There is a reason why the police say you have the right to remain silent and the right to an attorney. That’s because you need to know your rights in case you get arrested.
However, knowing your rights is one thing, and using it is another. But you cannot use those rights if you do not behave.
That said, we have listed five things you should not do when you get arrested.
What You Should Not Do When You are Arrested
You know you are being arrested when the police bring you in custody (a.k.a. the precinct). And this could mean that you are not free to leave unless you are questioned and proved your innocence.
One way to do that is to hire one of the top 10 criminal defence lawyers in Auckland. That and ensuring that you will not do the following:
We understand that getting arrested, especially if you do not know the reason, can be shocking. Regardless, we advise that you stay calm and do not use force. This includes resisting arrest.
Otherwise, you will be implicating yourself further. That is like collecting one case after another. Plus, you or another person can incur physical injury, which is an additional implication.
When the police arrest you, fight in court instead of in the street.
Running Away From the Authority
In relation to the previous point, you should not run away when the police arrest you.
For one, it is considered resisting arrest. Second, you are less likely to outrun the authorities. It will also make you look guilty, especially in the eyes of a jury.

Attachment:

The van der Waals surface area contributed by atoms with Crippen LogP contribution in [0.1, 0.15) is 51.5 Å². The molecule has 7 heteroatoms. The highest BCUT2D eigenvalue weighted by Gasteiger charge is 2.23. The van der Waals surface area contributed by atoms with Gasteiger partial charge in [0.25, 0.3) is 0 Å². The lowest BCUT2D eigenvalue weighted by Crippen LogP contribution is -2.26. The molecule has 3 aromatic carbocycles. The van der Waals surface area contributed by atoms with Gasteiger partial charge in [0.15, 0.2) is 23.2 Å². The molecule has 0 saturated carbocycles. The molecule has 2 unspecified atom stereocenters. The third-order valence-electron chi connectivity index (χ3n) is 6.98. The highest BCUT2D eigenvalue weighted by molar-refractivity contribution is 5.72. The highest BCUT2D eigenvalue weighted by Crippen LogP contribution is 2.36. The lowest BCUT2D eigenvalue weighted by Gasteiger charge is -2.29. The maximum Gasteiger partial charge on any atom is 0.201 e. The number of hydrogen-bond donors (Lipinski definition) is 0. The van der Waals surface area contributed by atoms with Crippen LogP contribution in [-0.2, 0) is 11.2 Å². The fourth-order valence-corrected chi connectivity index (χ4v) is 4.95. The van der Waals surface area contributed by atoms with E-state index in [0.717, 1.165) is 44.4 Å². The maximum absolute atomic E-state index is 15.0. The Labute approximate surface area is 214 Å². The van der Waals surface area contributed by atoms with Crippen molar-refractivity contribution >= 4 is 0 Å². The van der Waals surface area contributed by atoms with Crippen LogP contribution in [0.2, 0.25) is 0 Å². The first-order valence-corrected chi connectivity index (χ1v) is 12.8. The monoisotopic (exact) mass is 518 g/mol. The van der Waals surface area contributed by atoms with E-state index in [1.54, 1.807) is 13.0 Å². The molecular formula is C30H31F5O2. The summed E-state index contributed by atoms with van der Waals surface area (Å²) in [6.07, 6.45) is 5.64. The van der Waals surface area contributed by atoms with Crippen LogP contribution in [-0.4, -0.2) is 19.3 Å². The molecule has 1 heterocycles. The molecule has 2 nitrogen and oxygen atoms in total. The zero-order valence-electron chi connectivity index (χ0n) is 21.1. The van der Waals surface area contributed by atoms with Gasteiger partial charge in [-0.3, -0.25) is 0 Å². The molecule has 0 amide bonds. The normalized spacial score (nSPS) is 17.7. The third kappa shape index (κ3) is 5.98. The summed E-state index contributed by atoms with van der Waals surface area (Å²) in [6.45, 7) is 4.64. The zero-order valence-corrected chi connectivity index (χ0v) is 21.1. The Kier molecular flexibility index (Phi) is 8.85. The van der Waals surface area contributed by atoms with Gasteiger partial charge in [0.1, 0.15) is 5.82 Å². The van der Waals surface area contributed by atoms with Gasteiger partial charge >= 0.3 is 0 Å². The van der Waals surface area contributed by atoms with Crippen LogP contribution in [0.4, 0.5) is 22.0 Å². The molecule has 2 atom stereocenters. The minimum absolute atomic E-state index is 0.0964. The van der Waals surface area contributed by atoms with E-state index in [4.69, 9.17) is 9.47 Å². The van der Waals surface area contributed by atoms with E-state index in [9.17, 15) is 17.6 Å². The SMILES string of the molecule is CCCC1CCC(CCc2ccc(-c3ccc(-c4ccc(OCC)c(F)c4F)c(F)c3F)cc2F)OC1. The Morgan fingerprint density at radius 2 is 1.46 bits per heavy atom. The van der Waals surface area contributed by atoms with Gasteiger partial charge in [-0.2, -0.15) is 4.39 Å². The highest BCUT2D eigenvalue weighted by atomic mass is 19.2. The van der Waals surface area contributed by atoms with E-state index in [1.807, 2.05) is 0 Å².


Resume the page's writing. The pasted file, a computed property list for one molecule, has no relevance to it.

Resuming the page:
No matter how much you want to escape your situation, it is never wise to run away from the authorities.
Talking to the Police
As mentioned earlier, it would be best to keep your mouth shut when you are being arrested. This also means that you should not talk to the police while in the vehicle or the police station.
Doing so risks incriminating yourself. Plus, the arresting officer is only doing his job. He has nothing to do about your guilt or innocence.
So, do not try to talk yourself out of being arrested. Because, as your Miranda Rights say, “Anything you say can and will be used against you.”
Meaning, whatever you say while you are being arrested can lead to more complications later on if you are not careful.
What you can do instead is ask permission to call your lawyer. And do not answer any questions unless you have your legal representative.
Giving Search Consent
Here’s the thing: Authorities can only search your premises if they have a search warrant. And 100% of the time, they will show the warrant to you first before searching. Otherwise, they likely do not have a search warrant.
In this case, say it aloud that you are not permitting the police officers to search your premises.
For one, doing so allows you to assert your rights. Second, it enables bystanders and neighbors to hear you. And they can be your witness in case the authorities insist. And anything they find will not be admissible in the court of law.
However, any item they find that does not belong to you can raise suspicion.
Not Seeking Legal Help
Depending on where you are arrested, you are entitled to a phone call to your family or an attorney. Thus, you should take advantage of it.
It will help if you know your lawyer’s phone number. That way, you can contact him immediately when you are in a compromising situation. Otherwise, you can seek help from a public defender.
Regardless, always invoke your right to an attorney and not answer any questions without your legal representative.
Here’s the thing: The best thing you can do when you get arrested is to keep quiet. After all, you have the right to remain silent.
We understand that being in such a situation can be stressful. Regardless, make sure to avoid the following:
- Using force
- Running away from the authority
- Talking to the police
- Giving search consent
- Not seeking legal help
You need to invoke your right to a lawyer and wait until your legal representative arrives. That way, you will not be incriminating yourself further.